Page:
STAGE REVIEW : ‘Festival of Christmas’ Offers Holiday Charm

Most writers dream of creating characters so vivid that they leap off the page. In “A Festival of Christmas,” playing at the Lamb’s Players Theatre through Dec. 27, the aspiring writer on whom the story pivots experiences this conceit taken to its logical theatrical conclusion.

Initially intimidated by an assignment to write a Christmas story, the writer finds that in an abandoned English coastal inn on Christmas eve, with the smiles of a mysterious young woman to encourage him, his characters walk on stage as quickly as he begins to describe them, sailing right around him and the young woman.

These characters sometimes hesitate or, under David Carminito’s careful lighting, “fade” as they wait for the writer to supply the right words. But more often--as is the case in good writing--they talk and act with a life that seems very much their own.

It all adds up to a charming holiday confection, light and bright, studded with carols, dancing and, yes, a few morals, all lightly kneaded in. Subtitled “The Angel’s Arms,” this play marks the 10th year and the end of the second cycle of five “Festivals” written by Kerry Cederberg, the associate artistic director of Lamb’s Players.


Not content to simply stand behind the scenes as author, Cederberg also directed and plays the part of one of her writer’s creations--both to good effect. A hint of a smile plays around her ever-so-earnest portrayal of a French lieutenant’s woman-type who has haunted the inn in silence for the last 10 Christmas Eves. And as director, she moves her likable cast deftly through the colliding realities of her story within a story.

Much of the play’s cleverness lies in this device of colliding realities. The writer, Jeffrey Scott, and the gracious woman whom he assumes is Mrs. Boswell, the person scheduled to show him around the inn, can speak to each other and to the characters without being seen or heard by Scott’s creations. This allows them to comment on the story, sometimes replaying conversations with different attitudes as they argue about how the story should progress and whether the writer is being true to himself.

The best part is that Scott and the young woman are not simply observers. They are involved, not only in the outcome but also in the action--which, naturally, is unnoticed by the characters. They join in on some of the singing. And at one point “Mrs. Boswell” helps one of the characters, Charlotte, at the piano, which leads Charlotte’s uncle to exclaim proudly that his niece plays as if she has four hands.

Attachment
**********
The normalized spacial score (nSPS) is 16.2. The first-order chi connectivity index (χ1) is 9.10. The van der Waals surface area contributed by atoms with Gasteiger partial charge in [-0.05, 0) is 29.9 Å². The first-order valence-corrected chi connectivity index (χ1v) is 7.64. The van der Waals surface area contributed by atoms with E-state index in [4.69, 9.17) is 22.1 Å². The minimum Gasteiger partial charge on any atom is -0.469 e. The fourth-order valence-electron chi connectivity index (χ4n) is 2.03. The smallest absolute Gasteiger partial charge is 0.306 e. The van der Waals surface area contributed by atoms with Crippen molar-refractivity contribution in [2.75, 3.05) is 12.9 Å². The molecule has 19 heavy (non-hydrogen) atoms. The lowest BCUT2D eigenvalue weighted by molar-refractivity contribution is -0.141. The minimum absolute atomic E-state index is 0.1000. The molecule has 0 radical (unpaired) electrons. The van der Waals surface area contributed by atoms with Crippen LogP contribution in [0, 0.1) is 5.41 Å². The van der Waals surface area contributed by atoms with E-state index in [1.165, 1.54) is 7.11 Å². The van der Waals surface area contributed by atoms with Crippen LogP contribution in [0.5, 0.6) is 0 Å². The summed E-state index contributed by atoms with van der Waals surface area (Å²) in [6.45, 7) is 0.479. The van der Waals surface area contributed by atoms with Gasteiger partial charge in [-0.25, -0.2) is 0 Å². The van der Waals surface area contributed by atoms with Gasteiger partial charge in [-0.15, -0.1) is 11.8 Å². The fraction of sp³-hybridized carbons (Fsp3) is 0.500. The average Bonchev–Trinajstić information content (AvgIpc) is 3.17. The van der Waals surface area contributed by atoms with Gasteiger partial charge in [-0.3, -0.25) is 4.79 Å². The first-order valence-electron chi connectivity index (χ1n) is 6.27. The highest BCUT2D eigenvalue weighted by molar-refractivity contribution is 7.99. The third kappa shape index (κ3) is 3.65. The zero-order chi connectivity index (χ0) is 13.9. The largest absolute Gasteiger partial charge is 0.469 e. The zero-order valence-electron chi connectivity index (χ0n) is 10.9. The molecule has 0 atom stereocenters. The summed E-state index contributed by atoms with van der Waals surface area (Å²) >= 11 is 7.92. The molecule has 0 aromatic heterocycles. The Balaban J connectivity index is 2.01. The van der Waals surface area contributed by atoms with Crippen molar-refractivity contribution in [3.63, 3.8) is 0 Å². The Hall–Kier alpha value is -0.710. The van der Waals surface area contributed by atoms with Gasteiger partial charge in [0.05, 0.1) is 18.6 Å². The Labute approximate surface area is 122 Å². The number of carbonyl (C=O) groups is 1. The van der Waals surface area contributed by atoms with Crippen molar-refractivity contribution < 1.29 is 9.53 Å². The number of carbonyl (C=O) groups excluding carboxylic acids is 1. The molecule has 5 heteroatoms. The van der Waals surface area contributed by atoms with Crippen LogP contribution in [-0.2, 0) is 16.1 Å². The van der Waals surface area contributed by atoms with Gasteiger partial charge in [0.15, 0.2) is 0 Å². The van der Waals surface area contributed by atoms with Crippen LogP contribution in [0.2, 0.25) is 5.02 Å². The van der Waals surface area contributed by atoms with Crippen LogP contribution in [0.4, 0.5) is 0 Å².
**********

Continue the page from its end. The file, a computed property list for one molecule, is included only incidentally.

The story Scott writes takes place in 1861, allowing for some sumptuous period costumes, which Margaret Neuhoff-Vida obligingly provides. Curiously though, Cederberg sets Scott himself as an Englishman in 1891 for no apparent reason. Certainly, Rick Meads, as the writer, offers no enlightenment as to this choice. From the beginning, he is neither at his ease with the role of the blocked writer or the English accent he affects. He does, however, warm up as the young woman and his creations start taking over.


But then it is hard not to warm up when Deborah Gilmour Smyth glides down a staircase as “Mrs. Boswell.” Her delicate white dress suggests that of an angel’s, sparkling subtly, as does Smyth in it.

Cederberg isn’t the only one in the production wearing more than one hat. Vanda Eggington arranged half the carols--which are quite lovely--and handled the musical direction in addition to playing Charlotte, the inn keeper’s funny/sour niece. In most of her productions, Cederberg sets up odd couples. This show teeters with more than its share, beginning with Charlotte’s opposite, her sweet sister, which Tracey Kennard handles nicely.

Mike Buckley, who created the cozy set with its own share of magical touches (including a fireplace that lights at the writer’s command), shows a definite comic flair as the stuffy visitor who is stranded at the inn with his charming, bubbly fiancee (another opposite, played with infectious enthusiasm by Tess Card). David Cochran Heath provides solidity and heart as a long-awaited sailor and Mark Coterill is appropriately frivolous as his sidekick/friend. Nathan Peirson brings a quiet dignity to his role as proprietor of the inn.

Singing is a must in Cederberg’s “Festivals.” Happily here the songs from “Carol of the Bells” to “The First Noel” occur quite naturally as do the simple folk rhythms of the choreography by Pamela Turner.



By Kerry Cederberg. Director is Kerry Cederberg. Musical direction by Vanda Eggington. Choreographer is Pamela Turner. Costumes by Margaret Neuhoff-Vida. Set by Mike Buckley. Lighting by David Carminito. Sound by Dave Thayer. With Rick Mead, Deborah Gilmour Smyth, Nathan Peirson, Tracey Kennard, Vanda Eggington, Kerry Cederberg, Tess Card, Mike Buckley, Mark Coterill and David Cochran Heath. At 8 p.m. Tuesdays-Sundays with Saturday-Sunday matinees at 2. Additional matinees Dec. 20-23, 26-27 at 2. Additional shows Dec. 12 and 19 at 10 a.m. Closes Dec. 27. At the Lamb’ Players Theatre, 500 Plaza Blvd., National City.